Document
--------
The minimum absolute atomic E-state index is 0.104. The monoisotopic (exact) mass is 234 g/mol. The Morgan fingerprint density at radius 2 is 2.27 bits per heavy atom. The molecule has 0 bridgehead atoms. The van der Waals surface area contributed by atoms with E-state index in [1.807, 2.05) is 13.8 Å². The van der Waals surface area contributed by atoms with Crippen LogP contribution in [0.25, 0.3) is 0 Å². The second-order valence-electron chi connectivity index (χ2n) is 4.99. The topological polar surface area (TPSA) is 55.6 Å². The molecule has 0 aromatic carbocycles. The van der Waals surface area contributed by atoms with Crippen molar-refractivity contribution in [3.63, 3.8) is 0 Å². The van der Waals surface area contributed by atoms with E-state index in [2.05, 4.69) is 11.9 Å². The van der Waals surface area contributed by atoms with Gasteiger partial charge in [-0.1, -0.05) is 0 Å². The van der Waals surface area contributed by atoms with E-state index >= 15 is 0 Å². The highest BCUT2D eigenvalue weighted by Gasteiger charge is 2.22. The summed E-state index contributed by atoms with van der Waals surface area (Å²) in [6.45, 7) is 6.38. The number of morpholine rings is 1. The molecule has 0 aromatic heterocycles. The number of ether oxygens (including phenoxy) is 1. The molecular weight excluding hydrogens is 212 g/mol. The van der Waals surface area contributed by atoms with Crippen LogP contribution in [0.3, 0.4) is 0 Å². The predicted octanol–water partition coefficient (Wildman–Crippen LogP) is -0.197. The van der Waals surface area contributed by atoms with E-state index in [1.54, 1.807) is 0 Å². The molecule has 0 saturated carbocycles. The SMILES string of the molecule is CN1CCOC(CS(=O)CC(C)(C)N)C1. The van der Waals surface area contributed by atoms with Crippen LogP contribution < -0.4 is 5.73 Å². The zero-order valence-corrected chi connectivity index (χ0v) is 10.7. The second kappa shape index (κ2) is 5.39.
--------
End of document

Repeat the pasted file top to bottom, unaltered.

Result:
The minimum absolute atomic E-state index is 0.104. The monoisotopic (exact) mass is 234 g/mol. The Morgan fingerprint density at radius 2 is 2.27 bits per heavy atom. The molecule has 0 bridgehead atoms. The van der Waals surface area contributed by atoms with E-state index in [1.807, 2.05) is 13.8 Å². The van der Waals surface area contributed by atoms with Crippen LogP contribution in [0.25, 0.3) is 0 Å². The second-order valence-electron chi connectivity index (χ2n) is 4.99. The topological polar surface area (TPSA) is 55.6 Å². The molecule has 0 aromatic carbocycles. The van der Waals surface area contributed by atoms with Crippen molar-refractivity contribution in [3.63, 3.8) is 0 Å². The van der Waals surface area contributed by atoms with E-state index in [2.05, 4.69) is 11.9 Å². The van der Waals surface area contributed by atoms with Gasteiger partial charge in [-0.1, -0.05) is 0 Å². The van der Waals surface area contributed by atoms with E-state index >= 15 is 0 Å². The highest BCUT2D eigenvalue weighted by Gasteiger charge is 2.22. The summed E-state index contributed by atoms with van der Waals surface area (Å²) in [6.45, 7) is 6.38. The number of morpholine rings is 1. The molecule has 0 aromatic heterocycles. The number of ether oxygens (including phenoxy) is 1. The molecular weight excluding hydrogens is 212 g/mol. The van der Waals surface area contributed by atoms with Crippen LogP contribution in [0.3, 0.4) is 0 Å². The predicted octanol–water partition coefficient (Wildman–Crippen LogP) is -0.197. The van der Waals surface area contributed by atoms with E-state index in [1.54, 1.807) is 0 Å². The molecule has 0 saturated carbocycles. The SMILES string of the molecule is CN1CCOC(CS(=O)CC(C)(C)N)C1. The van der Waals surface area contributed by atoms with Crippen LogP contribution < -0.4 is 5.73 Å². The zero-order valence-corrected chi connectivity index (χ0v) is 10.7. The second kappa shape index (κ2) is 5.39.